At the same time, it acknowledged that with music streaming, sales charts would face difficult challenges. Yet, it promised that charts would adapt.
“When [we] adjusted the Billboard 200 to a consumption-based ranking, we knew as an industry that we were moving into uncharted territory and would be facing new and unique scenarios as streaming continued to grow in influence. We have continuously adapted to that evolving marketplace and retail landscape to create new parameters and rules.”
But, this doesn’t completely address the problem behind Heartbreak on a Full Moon and streaming calculations.
A catch-22 for Billboard.
In a lengthy piece over at Forbes, writer Lauren deLisa Coleman attempted to examine the problem behind streaming calculations.
Antonis Karalis, Product Architect and Co-Founder of HPCmusic, explained how streaming platforms provide accurate numbers.
“So here’s how it works. Streaming providers use data mining to tackle streaming play as well as to count manipulation incidents. Data mining and regression allow data scientists to track, store and visualize all the streams on the music catalog. Then they use statistical processes for estimating the relationships among different variables like users’ behavior, social trends about the artists, sound characteristics of the file and several other macro and micro trends.”
According to Karalis, tech experts work around the clock to “create and refine a model that will allow them” to see who would manipulate their systems. He believes that engineers have created a nearly infallible system.
“These models are really accurate. Even without AI (artificial intelligence), the confidence level that the industry operates on identifying manipulation is above 90%, which is more than acceptable. On the bleeding-edge of technology, when AI gets in the mix, the confidence interval (CI) goes through the roof.”
In addition, Billboard and Nielsen Music refuted the notion that bots could game sales charts.
“[The company] works very closely with each data provider to ensure both the accuracy and legitimacy of the streaming volumes being reported. A system of safeguards exists to identify and exclude any irregular and excessive streaming patterns.”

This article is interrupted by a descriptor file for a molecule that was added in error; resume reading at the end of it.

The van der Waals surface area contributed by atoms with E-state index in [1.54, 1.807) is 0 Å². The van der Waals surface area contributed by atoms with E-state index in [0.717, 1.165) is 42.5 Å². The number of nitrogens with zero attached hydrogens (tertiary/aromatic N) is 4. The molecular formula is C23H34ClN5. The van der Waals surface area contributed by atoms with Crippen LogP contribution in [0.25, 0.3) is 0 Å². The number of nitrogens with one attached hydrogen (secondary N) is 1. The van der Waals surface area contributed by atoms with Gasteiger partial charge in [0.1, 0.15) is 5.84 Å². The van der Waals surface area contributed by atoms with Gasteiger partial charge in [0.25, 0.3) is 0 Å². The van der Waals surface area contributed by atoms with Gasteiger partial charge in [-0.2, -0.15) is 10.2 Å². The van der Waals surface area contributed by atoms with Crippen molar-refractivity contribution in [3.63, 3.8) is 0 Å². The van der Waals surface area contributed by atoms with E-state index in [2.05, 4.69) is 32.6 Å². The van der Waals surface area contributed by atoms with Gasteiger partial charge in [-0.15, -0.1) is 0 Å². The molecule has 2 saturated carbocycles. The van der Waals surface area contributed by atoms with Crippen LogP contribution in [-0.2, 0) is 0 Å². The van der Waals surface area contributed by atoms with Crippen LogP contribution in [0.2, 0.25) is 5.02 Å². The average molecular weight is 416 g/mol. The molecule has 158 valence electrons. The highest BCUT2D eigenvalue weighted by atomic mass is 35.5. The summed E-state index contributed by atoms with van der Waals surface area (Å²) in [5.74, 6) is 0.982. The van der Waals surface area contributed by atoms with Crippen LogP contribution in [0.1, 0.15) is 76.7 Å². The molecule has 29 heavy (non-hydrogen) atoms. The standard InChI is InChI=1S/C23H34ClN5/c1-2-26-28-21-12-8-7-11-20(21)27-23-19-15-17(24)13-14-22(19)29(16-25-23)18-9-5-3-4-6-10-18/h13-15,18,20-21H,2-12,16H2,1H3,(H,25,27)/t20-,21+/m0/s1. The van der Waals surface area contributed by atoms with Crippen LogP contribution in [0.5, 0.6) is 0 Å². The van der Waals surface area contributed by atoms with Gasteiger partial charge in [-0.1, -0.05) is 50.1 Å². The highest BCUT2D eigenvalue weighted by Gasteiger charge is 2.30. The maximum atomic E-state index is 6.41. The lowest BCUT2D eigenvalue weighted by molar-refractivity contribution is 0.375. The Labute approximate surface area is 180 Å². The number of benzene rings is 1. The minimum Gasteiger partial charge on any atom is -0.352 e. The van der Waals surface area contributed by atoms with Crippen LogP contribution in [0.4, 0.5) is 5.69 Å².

Yet, the company’s coveted “safeguards” only work to root out bots. Even then, bots evolve all the time to mimic real human behavior.
President and CTO of The Veloz Group, Jordan Mendler, told Coleman how “dishonest behavior could [easily] go undetected.”
“It would be fairly easy to manipulate the system simply by emulating the behavior of a real user. One could study the behavior of a real person streaming music and develop software to mimic that behavior. For example, one might emulate an Android device by using an automation platform to search for music, play it, praise it and otherwise just move it around in the playlist.”
Chris Brown didn’t enlist the help of bots (as far as we know).
He asked his 40.5 million fans to knowingly game the Billboard 200. So what “safeguards” exist to deny real human plays?
Digital Music News’ own Paul Resnikoff tackled this very real issue. Speaking with Coleman, he said,
“But the bigger issue I think with the Billboard charts — that artists like Meek Mill and Tyler the Creator, etc. are highlighting — is that all of these fancy algorithms for calculating what the ‘biggest album’ is are really arbitrary. The measurement is tricky, and in addition, the album means less and less to the music industry every day, even though used to be the gold standard and metric for measuring success. Now, converting streams and singles into this legacy ‘album’ is really a stretch, and leads to all sorts of distortions.
“For the most part, we’re just trusting all these facts and figures put out by streaming services.”
In short, if Chris Brown’s clear attempt to the game the system works, would Billboard have to “adapt” to these “new parameters and rules” set by the rapper? If Heartbreak on a Full Moon lands on the charts, will other artists and labels follow suit?
Will Spotify and Apple Music also count the “30-day free trials” towards their growing user base calculations?
An even more important question: will it even matter?
Image by Eva Rinaldi (CC by 2.0)